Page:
the LORD knows what you need before you need it

The last time I owned a car, it looked a little something like this:

Well, not exactly like that. That's what it looked like after the Junior High ministry team at my old church got ahold of it. What's underneath all those lovely layers of people and spray paint is a brown, 1979 Volvo 244-DL named Patrice. She was a good car, somewhat of a tank, really. A four speed, and she was the only car I owned from age 17 to 26. I drove her up and down the mountain those years I worked as a snowboarding instructor. I almost got her stuck in a snowbank on the way back from Mt. Hood with Kathy. My mom and I drove her from Vancouver, Washington to Santa Cruz, California in 90 degree weather with no air conditioning when I moved down there to teach outdoor science school. I spent two days wiping, scrubbing, vacuuming, and shampooing her after a wet winter and two months of not using my car turned her into a petri dish. Every Friday morning, after leaving my friend Hannah's house, Patrice and I would drive along West Cliff and Seabright and East Cliff instead of taking the freeway, just so we could take in that beautiful coastline.

And all too soon it was time to leave Santa Cruz. Patrice stayed behind so the junior highers could have their fun and raise some money for Snow Camp by breaking her windows and denting her doors. Me? I traveled northward to Portland, to family, to rainy winters and gorgeous green summers, and awesome public transportation.

For three and a half years Tri-Met and I have been good friends. I've ridden busses to Hillsboro in search of the perfect sock yarn. I've taken the MAX to the airport on trips to visit the family I still miss in Santa Cruz. I met my friend and roommate for the last two and a half years getting off the number 9 on our way to church. I've ridden it to Beaverton and Vancouver, and back and forth to work almost everyday for the last three years. I've lugged huge shopping bags full from a morning at Ikea, and more grocery bags than I could ever hope to count. I've started and finished books on the bus. I've knit Christmas gifts, birthday presents, hats and booties and blankets for newborn lovelies, and seven pairs of felted slippers, all while riding the bus. Tri-Met and I, we've had a good run.

I've borrowed cars when I've needed them. Trips to the cabin, a weekend in Seattle, trips to Ikea that wouldn't fit inside a bus. I've carpooled to youth group with other leaders, which is basically a nice way of saying I've bummed a ride from several of my friends every Wednesday for the last two years.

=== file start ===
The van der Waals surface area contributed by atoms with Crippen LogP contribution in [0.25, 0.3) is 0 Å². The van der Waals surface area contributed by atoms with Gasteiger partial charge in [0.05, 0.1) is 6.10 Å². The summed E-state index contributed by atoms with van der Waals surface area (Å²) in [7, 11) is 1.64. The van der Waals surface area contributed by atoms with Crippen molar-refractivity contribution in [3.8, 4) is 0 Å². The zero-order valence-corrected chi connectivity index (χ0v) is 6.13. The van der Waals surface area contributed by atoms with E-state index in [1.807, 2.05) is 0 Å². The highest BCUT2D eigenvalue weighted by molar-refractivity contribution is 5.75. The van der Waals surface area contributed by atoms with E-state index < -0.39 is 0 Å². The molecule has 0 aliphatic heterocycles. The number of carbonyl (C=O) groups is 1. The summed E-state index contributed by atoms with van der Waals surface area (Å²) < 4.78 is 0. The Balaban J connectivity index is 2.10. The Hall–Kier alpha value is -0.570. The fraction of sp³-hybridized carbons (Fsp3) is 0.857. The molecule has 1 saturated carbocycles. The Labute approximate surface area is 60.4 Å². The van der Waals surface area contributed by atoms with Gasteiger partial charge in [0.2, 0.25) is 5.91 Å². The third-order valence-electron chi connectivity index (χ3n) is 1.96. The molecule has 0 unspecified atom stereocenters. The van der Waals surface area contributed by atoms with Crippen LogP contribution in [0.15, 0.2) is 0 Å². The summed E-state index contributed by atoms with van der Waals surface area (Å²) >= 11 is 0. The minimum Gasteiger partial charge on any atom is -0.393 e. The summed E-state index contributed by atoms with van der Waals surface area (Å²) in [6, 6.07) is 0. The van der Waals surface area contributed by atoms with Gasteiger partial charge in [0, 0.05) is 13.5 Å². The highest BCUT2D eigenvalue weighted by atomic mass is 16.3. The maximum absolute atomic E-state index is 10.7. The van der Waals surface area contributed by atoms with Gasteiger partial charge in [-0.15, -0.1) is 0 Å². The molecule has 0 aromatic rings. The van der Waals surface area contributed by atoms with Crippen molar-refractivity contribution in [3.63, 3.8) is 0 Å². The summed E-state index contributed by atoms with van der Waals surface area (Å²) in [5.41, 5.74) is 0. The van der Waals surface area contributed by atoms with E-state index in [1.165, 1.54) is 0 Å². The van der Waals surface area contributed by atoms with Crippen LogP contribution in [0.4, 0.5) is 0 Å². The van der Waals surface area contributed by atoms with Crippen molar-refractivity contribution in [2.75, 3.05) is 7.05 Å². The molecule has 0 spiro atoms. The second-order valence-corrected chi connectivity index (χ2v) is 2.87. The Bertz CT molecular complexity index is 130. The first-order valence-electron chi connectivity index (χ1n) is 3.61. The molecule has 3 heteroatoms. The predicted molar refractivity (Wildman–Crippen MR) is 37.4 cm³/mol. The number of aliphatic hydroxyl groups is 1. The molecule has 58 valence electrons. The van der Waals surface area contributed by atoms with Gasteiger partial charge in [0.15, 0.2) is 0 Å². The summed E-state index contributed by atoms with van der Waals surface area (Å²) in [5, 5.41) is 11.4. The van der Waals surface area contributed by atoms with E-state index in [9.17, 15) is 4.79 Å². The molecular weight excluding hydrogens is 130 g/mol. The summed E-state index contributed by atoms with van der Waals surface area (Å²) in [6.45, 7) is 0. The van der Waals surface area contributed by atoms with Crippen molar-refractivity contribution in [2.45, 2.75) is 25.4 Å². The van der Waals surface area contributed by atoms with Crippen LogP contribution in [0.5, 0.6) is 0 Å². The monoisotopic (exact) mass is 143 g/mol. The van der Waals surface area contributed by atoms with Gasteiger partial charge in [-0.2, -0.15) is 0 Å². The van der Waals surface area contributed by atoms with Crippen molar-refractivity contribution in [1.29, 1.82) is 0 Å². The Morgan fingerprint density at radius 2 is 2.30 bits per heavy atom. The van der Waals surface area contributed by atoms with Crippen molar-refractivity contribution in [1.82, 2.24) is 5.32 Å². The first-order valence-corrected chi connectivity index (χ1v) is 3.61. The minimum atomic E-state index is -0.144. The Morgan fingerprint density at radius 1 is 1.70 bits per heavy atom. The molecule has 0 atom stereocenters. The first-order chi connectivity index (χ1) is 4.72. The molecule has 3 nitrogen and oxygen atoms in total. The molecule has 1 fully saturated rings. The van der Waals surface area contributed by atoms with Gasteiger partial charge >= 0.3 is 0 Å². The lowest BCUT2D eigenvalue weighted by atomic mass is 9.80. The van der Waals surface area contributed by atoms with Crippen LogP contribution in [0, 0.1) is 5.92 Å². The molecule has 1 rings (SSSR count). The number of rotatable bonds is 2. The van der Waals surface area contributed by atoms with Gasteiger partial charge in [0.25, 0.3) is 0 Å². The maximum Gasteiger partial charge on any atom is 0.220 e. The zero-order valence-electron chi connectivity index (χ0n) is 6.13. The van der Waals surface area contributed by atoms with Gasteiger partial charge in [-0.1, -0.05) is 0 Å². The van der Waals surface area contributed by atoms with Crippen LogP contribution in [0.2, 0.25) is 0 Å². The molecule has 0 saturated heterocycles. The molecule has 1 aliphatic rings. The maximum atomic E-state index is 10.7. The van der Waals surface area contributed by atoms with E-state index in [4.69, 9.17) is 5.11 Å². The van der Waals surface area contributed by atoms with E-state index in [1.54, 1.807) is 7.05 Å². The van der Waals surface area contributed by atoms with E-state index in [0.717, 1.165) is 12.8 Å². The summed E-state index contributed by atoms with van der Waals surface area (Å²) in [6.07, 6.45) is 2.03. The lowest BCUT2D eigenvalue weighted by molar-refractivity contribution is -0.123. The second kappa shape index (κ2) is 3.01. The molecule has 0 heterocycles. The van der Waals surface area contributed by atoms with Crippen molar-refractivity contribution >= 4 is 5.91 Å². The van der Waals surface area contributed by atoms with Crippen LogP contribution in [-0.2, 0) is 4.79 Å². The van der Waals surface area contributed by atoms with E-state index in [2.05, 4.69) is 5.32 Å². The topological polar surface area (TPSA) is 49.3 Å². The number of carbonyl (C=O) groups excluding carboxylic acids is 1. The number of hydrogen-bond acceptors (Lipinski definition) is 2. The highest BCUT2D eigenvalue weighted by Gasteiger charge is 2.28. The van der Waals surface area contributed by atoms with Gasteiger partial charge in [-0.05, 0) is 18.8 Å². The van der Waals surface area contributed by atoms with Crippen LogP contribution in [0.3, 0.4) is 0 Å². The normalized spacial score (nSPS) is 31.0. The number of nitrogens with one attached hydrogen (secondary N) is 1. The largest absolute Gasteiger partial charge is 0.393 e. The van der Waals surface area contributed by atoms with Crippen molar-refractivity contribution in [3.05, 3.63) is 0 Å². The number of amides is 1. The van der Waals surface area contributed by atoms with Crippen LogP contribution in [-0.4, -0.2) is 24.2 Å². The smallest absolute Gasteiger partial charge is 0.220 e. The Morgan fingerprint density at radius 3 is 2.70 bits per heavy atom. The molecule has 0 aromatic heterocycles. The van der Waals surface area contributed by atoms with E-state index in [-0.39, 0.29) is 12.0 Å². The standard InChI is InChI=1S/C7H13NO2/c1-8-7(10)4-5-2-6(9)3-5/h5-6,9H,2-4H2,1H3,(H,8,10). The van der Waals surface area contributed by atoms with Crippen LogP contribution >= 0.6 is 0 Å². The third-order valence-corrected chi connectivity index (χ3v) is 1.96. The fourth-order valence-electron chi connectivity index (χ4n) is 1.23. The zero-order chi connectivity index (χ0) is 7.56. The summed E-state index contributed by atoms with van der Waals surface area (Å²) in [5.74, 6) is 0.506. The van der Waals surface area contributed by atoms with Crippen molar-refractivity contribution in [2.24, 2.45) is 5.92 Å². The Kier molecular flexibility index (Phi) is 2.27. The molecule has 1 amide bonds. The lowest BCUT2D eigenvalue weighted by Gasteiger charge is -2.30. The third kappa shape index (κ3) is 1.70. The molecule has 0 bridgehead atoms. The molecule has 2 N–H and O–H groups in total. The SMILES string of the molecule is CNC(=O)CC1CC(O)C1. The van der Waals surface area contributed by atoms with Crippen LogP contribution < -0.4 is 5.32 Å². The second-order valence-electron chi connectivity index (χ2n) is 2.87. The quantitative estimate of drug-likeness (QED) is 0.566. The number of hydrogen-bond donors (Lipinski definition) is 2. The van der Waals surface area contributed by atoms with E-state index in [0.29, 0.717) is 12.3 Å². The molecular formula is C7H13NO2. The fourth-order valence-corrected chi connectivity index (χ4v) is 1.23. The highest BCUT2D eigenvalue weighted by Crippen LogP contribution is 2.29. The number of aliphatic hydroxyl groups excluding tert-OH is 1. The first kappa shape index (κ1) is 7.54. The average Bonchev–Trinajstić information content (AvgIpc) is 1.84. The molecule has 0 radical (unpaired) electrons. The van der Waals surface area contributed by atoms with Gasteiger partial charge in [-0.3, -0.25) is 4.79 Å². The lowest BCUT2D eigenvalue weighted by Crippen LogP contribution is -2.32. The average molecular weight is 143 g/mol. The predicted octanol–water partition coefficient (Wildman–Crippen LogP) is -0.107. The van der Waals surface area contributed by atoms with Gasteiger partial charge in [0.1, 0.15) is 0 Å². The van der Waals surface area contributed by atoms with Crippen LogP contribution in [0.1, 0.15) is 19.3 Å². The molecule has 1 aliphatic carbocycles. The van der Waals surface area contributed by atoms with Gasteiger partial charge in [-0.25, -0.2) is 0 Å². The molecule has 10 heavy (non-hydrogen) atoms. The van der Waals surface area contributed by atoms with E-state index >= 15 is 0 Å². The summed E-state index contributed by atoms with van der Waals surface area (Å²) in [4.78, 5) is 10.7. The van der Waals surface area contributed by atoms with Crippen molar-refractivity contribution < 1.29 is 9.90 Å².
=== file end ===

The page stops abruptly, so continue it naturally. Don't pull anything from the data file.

Then Lauren and Max came into town as Max's cross country road trip slowed to a halt upon his meeting, wooing, and proposing to the woman of his dreams. They drove into town in the middle of August. Hot and tired from a long day of driving. They shoved clothes and shoes and books and power cords out of the way as I folded myself into the back of Max's car [which a friend gave him a week before Max was supposed to embark on this faith adventure] and drove to my house, where they camped out for two weeks before a brief trip to Columbus, Ohio and Boulder, Colorado [where they got married on a mountain top, nbd]. When I dropped them off at the airport, Max encouraged me to use the Red Dragon as I needed and reminded me not to roll the driver's side window down because it does not roll back up.

They've been back in Portland since the beginning of September, but Max kept telling me they didn't need two cars just yet. They were too busy looking for a place in Portland to call home, and it was one less thing they had to worry about. I was happy to take care of the Red Dragon, especially after I cleaned seven months of road dust and dirt off all the surfaces that could be reached with a sponge, towel, hose, or vacuum.

On Monday I was in the middle of a Skype sesh with a friend of mine when Lauren, who'd dropped by with Max to pick up some mail and, "get something from the car," said they had something for me. I looked up from my computer, and Max handed me a piece of paper. "Here," he said. I looked down at the paper, and then at Lauren, and then back at Max. The look on my face conveyed my confusion fairly clearly because Max clarified saying, "it's the title for the Red Dragon. I'm giving you my car."

There was a lot of hugging, and a lot of me choking back tears. And even now, after passing the air quality tests, and filling out the paperwork, and holding the brand new Oregon license plates in my hands, I still can't really believe it.

The thing is, this isn't about a car. I mean, it is, but it isn't. Not at all. This is about the fact that the Lord knows what I need before I need it. This is about the truth that the Lord knows what YOU need before you know that you need it.

"I need a husband," I cry, wondering where he is and why he's not here yet.

No, I don't. If I did, he would be here.

"I need an iPhone!" I exclaim as I wonder how I'll possibly accomplish everything I'm trying to do in the few short hours between the end of the workday and the time my head hits the pillow each night.

No, I don't. I want an iPhone, but I can get all those things done with a little help from my friend time management.

The Bible says that the Lord knows what we need before we do. I have a few ideas about why I might need the Red Dragon in the near future, but that is another story for a different day. Today, I will trust that God is able to do immeasurably more than all I could ask or imagine, today I will live in the truth that the enormous gift of this car is not even the tip of the iceberg where God is concerned.